I will do my best to make class time informative and engaging, but as a wise person once said, “It takes two to tango.”  Our joint venture will be mutually beneficial and enjoyable with everyone as an active participant..  An active participant is someone who has read and thought about the reading, and who comes to class ready to participate and ask questions. 

 

Because family is something which we have all experienced in one form or another, and because the study of families is embedded within a context of our own values and beliefs, it is likely that certain issues will spark strong feelings and disagreements.  It is important that each of us maintains respect for opinions other than our own and practices good listening skills.

 

Please arrive on time to class and turn off pagers, beepers and cell phones.  Unless you are bringing a relevant newspaper article to share (which I encourage), I do not want to see newspapers during class. 

 

I welcome the use of computers in the classroom if they are used as learning aids or for notetaking.  It can be handy to have someone look up a particular fact or figure during class.  The difference between typing notes and the constant back and forth of IM is obvious even if I cannot see the screen.  Please respect your classmates and keep unnecessary keyboard noise to a minimum.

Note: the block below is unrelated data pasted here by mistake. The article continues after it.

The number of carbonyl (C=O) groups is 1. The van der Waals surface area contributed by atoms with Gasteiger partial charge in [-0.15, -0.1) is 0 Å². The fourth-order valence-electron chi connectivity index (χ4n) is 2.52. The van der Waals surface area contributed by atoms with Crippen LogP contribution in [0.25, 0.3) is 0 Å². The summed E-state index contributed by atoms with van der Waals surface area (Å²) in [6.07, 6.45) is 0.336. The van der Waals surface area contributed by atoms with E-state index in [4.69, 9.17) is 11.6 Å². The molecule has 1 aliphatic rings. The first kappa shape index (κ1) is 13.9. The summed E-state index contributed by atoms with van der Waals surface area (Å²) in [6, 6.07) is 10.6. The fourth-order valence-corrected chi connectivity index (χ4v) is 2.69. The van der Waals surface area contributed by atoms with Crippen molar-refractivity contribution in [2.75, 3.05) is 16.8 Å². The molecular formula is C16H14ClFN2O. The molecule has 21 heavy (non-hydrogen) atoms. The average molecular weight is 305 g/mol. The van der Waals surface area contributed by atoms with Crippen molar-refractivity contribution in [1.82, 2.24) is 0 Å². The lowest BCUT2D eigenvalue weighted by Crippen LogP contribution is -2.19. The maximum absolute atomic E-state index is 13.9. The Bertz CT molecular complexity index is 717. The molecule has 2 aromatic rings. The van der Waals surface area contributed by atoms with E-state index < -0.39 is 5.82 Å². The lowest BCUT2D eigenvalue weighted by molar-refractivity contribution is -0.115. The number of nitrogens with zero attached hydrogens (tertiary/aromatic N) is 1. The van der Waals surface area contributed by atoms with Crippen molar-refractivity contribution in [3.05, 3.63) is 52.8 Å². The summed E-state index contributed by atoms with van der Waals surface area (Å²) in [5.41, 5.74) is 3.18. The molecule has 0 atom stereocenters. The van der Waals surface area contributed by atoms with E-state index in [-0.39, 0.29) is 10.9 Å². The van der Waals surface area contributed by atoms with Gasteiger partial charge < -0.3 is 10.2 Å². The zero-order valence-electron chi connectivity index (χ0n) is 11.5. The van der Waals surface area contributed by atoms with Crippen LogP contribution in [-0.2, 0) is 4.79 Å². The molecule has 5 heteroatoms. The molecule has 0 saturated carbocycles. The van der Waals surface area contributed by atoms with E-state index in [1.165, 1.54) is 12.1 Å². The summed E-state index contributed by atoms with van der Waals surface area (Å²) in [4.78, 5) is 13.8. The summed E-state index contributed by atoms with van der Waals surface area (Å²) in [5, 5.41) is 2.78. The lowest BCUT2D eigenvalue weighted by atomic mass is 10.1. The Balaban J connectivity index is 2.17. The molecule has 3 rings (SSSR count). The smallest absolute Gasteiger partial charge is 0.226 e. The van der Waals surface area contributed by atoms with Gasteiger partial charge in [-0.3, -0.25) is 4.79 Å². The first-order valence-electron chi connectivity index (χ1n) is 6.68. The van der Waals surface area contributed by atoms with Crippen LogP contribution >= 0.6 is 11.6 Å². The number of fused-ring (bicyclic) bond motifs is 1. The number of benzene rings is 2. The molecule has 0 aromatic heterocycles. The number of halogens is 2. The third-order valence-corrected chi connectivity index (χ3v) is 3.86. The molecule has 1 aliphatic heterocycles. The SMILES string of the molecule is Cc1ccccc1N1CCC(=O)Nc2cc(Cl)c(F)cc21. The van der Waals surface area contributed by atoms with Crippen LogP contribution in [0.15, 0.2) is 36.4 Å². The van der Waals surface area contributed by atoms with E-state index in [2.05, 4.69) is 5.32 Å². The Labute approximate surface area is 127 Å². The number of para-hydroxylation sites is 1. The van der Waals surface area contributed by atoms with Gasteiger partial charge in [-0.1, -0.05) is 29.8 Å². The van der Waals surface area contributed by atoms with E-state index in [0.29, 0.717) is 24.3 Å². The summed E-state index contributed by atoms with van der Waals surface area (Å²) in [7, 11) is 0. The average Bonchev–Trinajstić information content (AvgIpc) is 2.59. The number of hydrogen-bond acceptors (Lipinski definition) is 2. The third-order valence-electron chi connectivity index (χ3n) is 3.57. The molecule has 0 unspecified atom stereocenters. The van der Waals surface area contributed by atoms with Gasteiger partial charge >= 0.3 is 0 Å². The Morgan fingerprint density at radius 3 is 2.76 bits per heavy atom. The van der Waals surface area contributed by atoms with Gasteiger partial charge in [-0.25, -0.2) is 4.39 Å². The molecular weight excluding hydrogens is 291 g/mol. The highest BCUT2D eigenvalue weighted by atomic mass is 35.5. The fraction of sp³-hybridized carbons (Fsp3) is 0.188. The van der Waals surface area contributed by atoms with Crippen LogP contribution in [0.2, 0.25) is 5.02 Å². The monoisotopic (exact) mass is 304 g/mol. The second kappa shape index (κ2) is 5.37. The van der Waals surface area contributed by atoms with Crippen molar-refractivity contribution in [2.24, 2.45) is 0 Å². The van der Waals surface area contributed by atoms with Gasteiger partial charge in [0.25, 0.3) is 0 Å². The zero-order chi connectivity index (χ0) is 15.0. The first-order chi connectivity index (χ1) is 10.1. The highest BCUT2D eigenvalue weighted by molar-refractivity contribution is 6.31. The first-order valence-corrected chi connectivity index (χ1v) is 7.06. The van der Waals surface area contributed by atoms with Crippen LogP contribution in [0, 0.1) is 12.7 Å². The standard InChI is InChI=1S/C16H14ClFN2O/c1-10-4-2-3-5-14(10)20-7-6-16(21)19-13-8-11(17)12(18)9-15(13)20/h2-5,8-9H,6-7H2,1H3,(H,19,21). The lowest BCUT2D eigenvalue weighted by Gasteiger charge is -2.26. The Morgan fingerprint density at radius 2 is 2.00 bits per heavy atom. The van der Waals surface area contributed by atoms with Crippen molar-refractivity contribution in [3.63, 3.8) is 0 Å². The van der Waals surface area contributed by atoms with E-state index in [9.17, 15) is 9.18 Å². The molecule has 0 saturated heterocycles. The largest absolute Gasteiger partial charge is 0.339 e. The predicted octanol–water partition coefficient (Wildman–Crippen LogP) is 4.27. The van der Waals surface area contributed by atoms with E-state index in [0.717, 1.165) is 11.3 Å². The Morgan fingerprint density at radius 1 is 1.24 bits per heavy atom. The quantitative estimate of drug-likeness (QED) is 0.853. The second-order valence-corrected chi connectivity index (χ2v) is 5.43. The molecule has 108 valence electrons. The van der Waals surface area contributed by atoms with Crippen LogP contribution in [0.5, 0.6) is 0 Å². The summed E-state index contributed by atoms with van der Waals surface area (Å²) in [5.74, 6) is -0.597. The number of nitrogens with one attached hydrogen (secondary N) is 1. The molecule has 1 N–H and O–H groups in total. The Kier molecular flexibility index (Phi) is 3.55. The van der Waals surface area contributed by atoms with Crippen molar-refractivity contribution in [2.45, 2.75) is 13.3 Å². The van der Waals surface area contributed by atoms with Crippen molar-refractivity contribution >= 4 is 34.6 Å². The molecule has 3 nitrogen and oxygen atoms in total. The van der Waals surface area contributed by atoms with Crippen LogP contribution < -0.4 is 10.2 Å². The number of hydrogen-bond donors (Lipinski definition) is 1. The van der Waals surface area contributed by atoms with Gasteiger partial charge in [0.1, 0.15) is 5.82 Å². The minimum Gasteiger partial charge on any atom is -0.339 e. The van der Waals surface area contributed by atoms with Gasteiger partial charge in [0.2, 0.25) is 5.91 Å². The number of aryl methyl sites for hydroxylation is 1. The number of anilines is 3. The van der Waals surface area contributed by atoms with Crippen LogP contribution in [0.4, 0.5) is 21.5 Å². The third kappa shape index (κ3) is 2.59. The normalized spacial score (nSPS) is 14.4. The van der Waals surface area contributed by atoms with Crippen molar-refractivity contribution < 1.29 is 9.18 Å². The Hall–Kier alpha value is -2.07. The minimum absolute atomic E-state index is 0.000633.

Evaluation

 

Tests (50% - 2 at 25% each)

      Short answers and short essays related to lecture, class discussions, videos, readings.

 

Class participation (20%)

A series of homework assignments are designed to facilitate active class participation.

 

 

Group Project – Poster Presentation (30%)

Groups will conduct research and present information about various family topics to the rest of the class in a poster format.  During the poster session group members will discuss relevant findings with class members.

 

The poster and presentation comprises 20% of the grade.

Individual submission of research material and a group evaluation comprises 10% of the grade.

 

 

Optional Final Paper (25%) – 5-6 pages

For students who missed an exam for any reason (illness, overslept, car problem, death in the family, etc.) or for students on a grade borderline who wish to improve their grade.  If you decide to write the Final Paper, you may use the score (if it is higher) to replace a previous test.  For example, if you scored poorly on Test 1, you may substitute the score on the Final Paper.  Please note that the Final Paper will be due Monday, May 17th by noon to BlackBoard.